Michael B. Duff

Lubbock's answer to a question no one asked

links for 2010-10-09

  • "The schemes generally involved the payment of kickbacks to purportedly corrupt pension fund managers or stockbrokers, who would use their clients' accounts to purchase the publicly traded stock," the SEC said in a statement.
    (tags: finance crime)
  • "The average American doesn't realize how much of the laws are written by lobbyists." Schmidt made this remark last week. While he expressed shock at how Washington works, he neglected to mention that Google spent $1.34 million last quarter on lobbyists–an increase of 41% year-over-year–and as much as $2.72 million in the first half of 2010. If lobbyists are writing the laws, then Google is certainly dropping enough dough to make sure it's controlling the pen.
  • So the cover hs a close-up on a burning peace flag and a Delmore Schwartz quote – ‘Time is the school in which we learn, time is the fire in which we burn' – and it all blossoms from there. […These stories] are designed to be told over and over again. If you were an Aboriginal kid or a tribal shaman, that's what you'd do, you'd participate in the recycling of old stories, the ‘revamping' of characters and scenarios, the explaining away of plot holes. Some to the job with more skill than others, but if you work with Marvel, DC or other companies' pulp fiction characters, you're basically repainting pictures of the ancestors on cave walls.
    (tags: comics)
  • Many homes with plaster and lath walls were held up by wood wrapped in chicken wire. When modern homeowners try to live the wireless life, they find terrible Wi-Fi coverage, because the wire is spaced in just such a way to create a perfect shield against Wi-Fi frequencies (sometimes called a Faraday cage.
    (tags: wireless)
  • That special airs the week before their latest Christmas special, which features Superman and Santa reenacting the famous race between Supes and the Flash.
    (tags: humor tv starwars)
  • Democratic operatives in New Jersey are turning on Congressman John Adler (D-NJ-3). Due to “ethical qualms” they have revealed the Adler campaign is behind the bogus “NJ Tea Party” candidacy of Peter DeStefano.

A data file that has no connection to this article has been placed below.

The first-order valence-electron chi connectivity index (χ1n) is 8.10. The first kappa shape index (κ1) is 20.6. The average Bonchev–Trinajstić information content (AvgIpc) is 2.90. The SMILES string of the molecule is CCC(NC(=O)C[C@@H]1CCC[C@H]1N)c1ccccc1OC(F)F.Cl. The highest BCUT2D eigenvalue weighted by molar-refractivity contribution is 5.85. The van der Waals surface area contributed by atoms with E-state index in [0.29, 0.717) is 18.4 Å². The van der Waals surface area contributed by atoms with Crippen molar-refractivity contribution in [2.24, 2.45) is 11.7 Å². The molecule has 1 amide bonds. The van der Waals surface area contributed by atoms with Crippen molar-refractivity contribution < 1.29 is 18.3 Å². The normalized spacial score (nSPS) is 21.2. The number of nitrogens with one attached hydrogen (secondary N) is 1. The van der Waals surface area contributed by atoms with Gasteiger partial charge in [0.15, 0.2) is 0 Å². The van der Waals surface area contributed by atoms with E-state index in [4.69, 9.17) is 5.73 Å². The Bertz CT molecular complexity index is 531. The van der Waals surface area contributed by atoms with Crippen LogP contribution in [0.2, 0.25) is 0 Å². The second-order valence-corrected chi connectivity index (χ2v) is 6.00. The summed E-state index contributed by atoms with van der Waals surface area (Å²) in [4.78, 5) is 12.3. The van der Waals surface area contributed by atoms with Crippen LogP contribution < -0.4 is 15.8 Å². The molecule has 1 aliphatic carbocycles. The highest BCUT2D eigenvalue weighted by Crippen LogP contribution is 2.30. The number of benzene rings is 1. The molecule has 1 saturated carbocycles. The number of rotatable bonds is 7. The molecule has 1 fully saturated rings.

• "Students are my slaves. I make them spend hundreds of dollars to buy the books I write."
  • When proponents say TARP "made money," they are narrowly referring to the infusion of funds into banks. The taxpayers have still lost money on the entire deal, because the slight profits on the bank investments have been dwarfed by the injections into AIG and the auto industry.
    (tags: economics tarp)
  • "Some men can learn almost indefinitely; their capacity goes on increasing until their bodies begin to wear out. Others stop in childhood, even in infancy. They reach, say, the mental age of ten or twelve, and then they develop no more. Physically, they become men, and sprout beards, political delusions, and the desire to propagate their kind. But mentally they remain on the level of schoolboys."
  • New E3 trailer is AWESOME.
  • After reporting that a "Verizon compatible" iPhone would be produced by Apple for the nation's largest wireless carrier, the Wall Street Journal revised its report on the subject. It now says that production of a Verizon iPhone–similar to the iPhone 4 and based on an "alternate" technology–will begin at the end of this year. It is being produced by Pegatron Technology Corp., the contract manufacturing subsidiary of Taiwan's Asustek Computer. Shipments are expected in the first quarter of 2011.
  • May have finally solved the RSS import problem into Facebook. If these links become annoying to you, please let me know. I may go back to the "one post a day" format.
  • Or better yet, imagine a factory that’s called a tank factory but they don’t produce any tanks. They just pay people to pretend to make tanks. But they pay the workers a lot. There’s zero unemployment, the work force is expanding and people have a lot of money. Would that economy prosper? All that spending and all that income. Surely it would thrive! But it wouldn’t. If you put enough people in the factories pretending to make tanks, there’s less stuff to buy out in the rest of the economy. You’d be poorer as a group. Not as poor as when you actually built the tanks. And not as poor as when people died in real fighting. But you’d still be poorer if lots of people were working in the fake factories.
    (tags: economics)
  • First breath (spoken with hat in hand): “Please lend us plenty of money. It’ll help us to ‘stimulate’ our economy so that it’ll grow.”

    Second breath (spoken on the record at a ‘summit’ of ‘leaders’): “How dare you lend us so much money! You are keeping our economy from growing!”

    Third breath (spoken loudly and self-righteously on the campaign trail): “Elect me and I will protect us innocent Americans from the scheming, greedy, and devilish Chinese!”

Written by Michael B. Duff

October 9, 2010 at 23:02

Posted in Uncategorized

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